18 April 2010

Next Chapter: In Which Rob Replies To His Dad

Thanks to everyone for your time and suggestions, I really appreciate the care and concern. After due reflection, I decided that I just wasn't yet ready to re-engage on anything of substance with the family yet.

I have always been a conciliatory peacemaker within the family and I'm sure they expect I will just come around soon and agree to their terms for continued participation in the group. While I appreciate the advice that I should keep lots of communication flowing right now, my only leverage to prod my family off their prejudice and deafness toward dialogue and understanding is the presence of me and my kids in their lives. To step back from that for a while would be no hardship for us; we don't live close to any of them and don't see them that often. I don't know of any other way to demonstrate that I mean what I say, that I'm not going along with their demands that I act like I never came out and that I continue to self-censor whenever I'm around them. And since it would be so extremely unusual for me to simply withdraw for any length of time, eventually they'll understand I really am serious. Actually I've really enjoyed the last few weeks of peace and quiet, of not having to worry about any of this. It's been very restful and therapeutic. I need more of that.

So here's what I sent to my dad this morning:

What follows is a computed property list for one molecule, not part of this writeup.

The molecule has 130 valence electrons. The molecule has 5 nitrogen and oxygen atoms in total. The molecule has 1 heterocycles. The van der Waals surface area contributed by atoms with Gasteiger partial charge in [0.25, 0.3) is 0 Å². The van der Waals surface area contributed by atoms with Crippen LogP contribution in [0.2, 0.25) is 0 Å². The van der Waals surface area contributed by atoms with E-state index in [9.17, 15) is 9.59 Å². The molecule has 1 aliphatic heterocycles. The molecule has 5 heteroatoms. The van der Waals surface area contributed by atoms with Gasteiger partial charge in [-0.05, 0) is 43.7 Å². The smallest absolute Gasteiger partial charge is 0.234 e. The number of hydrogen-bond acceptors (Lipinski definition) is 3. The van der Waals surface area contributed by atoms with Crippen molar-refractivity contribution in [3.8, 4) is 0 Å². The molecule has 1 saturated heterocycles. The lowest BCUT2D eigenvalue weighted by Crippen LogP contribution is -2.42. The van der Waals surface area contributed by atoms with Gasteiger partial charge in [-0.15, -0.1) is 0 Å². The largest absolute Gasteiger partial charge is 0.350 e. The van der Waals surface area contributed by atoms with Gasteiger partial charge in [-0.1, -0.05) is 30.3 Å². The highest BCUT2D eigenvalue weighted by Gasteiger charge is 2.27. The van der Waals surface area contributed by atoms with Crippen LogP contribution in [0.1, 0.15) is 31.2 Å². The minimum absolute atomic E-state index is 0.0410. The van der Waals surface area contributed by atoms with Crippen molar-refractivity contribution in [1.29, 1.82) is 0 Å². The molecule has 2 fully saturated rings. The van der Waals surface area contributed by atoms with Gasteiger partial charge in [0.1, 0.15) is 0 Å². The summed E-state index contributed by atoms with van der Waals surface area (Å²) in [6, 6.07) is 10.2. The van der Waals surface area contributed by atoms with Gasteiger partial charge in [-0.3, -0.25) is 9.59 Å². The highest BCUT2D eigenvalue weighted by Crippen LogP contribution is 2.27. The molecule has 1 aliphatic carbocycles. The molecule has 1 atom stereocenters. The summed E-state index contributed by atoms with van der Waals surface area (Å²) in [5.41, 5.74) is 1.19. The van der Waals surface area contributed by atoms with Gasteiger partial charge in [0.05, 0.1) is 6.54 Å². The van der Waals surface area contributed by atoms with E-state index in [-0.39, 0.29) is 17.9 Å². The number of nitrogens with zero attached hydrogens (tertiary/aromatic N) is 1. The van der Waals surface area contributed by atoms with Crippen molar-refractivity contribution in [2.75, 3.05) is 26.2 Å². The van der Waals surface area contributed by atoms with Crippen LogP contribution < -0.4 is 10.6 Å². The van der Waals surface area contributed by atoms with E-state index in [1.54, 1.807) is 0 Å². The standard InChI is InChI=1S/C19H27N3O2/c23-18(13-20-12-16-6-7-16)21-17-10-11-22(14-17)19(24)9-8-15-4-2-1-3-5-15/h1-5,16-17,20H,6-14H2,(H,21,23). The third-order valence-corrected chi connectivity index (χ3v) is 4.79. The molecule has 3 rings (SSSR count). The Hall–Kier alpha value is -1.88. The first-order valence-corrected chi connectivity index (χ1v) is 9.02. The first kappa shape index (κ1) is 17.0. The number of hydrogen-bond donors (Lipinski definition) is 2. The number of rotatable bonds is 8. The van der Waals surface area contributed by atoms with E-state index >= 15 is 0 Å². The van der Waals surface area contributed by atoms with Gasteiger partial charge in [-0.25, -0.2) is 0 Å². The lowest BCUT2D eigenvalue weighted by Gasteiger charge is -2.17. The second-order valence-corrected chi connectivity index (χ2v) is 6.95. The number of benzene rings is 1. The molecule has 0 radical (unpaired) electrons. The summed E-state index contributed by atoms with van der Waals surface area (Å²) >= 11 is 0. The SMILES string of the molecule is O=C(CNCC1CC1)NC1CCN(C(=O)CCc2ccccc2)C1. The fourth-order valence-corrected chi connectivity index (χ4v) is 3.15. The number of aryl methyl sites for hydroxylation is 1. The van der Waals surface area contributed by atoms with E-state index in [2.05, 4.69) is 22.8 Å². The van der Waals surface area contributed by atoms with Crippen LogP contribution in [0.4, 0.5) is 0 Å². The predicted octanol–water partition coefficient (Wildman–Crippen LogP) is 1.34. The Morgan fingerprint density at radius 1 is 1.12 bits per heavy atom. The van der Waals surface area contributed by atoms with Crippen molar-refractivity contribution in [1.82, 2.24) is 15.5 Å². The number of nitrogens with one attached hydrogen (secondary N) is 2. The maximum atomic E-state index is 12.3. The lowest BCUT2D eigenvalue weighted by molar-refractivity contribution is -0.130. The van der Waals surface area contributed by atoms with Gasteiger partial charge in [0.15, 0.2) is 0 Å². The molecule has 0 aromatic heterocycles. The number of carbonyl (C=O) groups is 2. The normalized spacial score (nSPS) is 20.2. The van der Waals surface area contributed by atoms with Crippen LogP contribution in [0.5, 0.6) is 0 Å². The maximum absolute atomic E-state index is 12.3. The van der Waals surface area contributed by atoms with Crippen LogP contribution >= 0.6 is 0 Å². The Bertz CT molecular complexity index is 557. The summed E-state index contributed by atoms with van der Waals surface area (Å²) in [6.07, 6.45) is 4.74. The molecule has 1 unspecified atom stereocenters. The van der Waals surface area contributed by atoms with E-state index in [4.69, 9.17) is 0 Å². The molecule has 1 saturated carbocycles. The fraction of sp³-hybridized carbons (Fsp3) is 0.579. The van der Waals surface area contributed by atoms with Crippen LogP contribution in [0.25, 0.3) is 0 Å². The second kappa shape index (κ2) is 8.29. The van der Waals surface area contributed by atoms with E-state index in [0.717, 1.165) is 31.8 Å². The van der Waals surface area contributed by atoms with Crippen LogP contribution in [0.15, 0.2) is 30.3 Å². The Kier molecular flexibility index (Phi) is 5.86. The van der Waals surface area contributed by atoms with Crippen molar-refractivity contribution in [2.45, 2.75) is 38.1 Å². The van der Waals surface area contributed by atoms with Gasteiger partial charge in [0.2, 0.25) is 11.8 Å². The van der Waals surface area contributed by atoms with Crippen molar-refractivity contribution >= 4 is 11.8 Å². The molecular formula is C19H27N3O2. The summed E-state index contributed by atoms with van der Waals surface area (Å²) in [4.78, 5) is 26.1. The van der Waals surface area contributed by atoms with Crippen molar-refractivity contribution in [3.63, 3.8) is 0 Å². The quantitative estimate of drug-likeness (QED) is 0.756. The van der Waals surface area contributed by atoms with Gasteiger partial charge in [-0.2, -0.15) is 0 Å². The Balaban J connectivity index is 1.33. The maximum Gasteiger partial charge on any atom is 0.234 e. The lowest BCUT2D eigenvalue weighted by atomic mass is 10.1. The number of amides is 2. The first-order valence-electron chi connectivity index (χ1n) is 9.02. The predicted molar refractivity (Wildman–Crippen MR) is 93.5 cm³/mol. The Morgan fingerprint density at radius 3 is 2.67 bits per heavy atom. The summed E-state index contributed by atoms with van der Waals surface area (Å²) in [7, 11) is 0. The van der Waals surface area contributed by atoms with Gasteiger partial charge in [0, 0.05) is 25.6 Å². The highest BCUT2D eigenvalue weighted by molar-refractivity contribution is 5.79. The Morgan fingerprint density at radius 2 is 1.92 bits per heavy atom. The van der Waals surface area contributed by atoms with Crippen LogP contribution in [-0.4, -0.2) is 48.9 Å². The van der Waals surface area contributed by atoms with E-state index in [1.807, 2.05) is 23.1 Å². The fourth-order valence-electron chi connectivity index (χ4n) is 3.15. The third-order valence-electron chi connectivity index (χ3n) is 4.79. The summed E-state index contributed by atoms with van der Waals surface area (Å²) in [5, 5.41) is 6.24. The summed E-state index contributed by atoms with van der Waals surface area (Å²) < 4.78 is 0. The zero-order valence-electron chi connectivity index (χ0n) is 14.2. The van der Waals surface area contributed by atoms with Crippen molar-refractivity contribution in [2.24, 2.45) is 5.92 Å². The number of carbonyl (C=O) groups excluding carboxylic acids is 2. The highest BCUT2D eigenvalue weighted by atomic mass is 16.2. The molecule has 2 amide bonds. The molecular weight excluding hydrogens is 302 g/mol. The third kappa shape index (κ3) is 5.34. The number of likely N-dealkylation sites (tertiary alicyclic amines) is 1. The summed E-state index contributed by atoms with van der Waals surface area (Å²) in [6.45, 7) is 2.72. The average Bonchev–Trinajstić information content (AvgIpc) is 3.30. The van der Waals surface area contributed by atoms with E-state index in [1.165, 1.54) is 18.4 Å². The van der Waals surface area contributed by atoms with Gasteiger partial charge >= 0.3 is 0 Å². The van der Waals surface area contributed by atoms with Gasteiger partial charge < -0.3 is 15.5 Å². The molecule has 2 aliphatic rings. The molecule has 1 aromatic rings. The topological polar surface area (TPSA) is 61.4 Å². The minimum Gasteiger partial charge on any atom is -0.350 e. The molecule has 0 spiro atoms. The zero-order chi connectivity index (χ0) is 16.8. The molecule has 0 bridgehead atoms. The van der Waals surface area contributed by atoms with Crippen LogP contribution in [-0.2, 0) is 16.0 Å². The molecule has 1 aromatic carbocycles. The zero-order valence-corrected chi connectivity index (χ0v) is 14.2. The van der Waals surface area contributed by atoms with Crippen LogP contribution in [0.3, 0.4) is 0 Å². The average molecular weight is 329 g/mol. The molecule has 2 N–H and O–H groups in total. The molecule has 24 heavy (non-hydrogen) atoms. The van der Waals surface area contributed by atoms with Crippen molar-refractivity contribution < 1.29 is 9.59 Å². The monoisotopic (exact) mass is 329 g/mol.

Dear Dad:

I love you too. The kids and I are all doing fine, life continues as normal. I have felt so beaten up by the past month's events with the family that I need some time and space. I will be back in touch.


I love my dad and my family. And it's important that I not cede this issue to them.


Tim Trent said...

I want to say how grateful I am to you for your There are plenty of folk today with the same dilemma. They need to see what can happen and how one person has handled it.

You will never know whom you stopped form choosing suicide, they will never tell you. But your courage in sharing this with the world will help at least one person avoid self harm.

Was it the right message to send?


Will it bring you back towards the truly loving arms of your family?

No idea.

Do you feel nervous awaiting any reply?


You can't control what your father does nor what he thinks. But you can control and are controlling your own potential angry reactions while keeping the moral high ground.

Tim Trent said...

Wow, that first para was weird. It should have said "I want to say how grateful I am to you for your living this part of your life in public. There are plenty of folk today with the same dilemma. They need to see what can happen and how one person has handled it."

I must poofread (sic) better!

Horizon said...

I also want to add my appreciation for sharing this with us. Thanks!

Gay LDS Actor said...

I think you made the right call, Rob. I have been thinking about this since your last post, but didn't want to put my two cents in fro some reason. I like how you were respectful and just said you needed more time. I do think (and this is just my opinion) that it might do your family some good to see what a life would feel like without your presence for a bit. Perhaps it will soften their hearts a bit, and I think the time away will be good for you as well. Just as long as you continue to keep the lines of communication open and let them know that the distance is no reflection on how much you love them, I think it will work out well. Hope all goes well.

MoHoHawaii said...

This seems like a perfectly reasonable response. You kept the lines of communication open, and you are standing up for yourself in a way that they haven't seen before.

I'm really sorry you have to deal with this kind of trouble.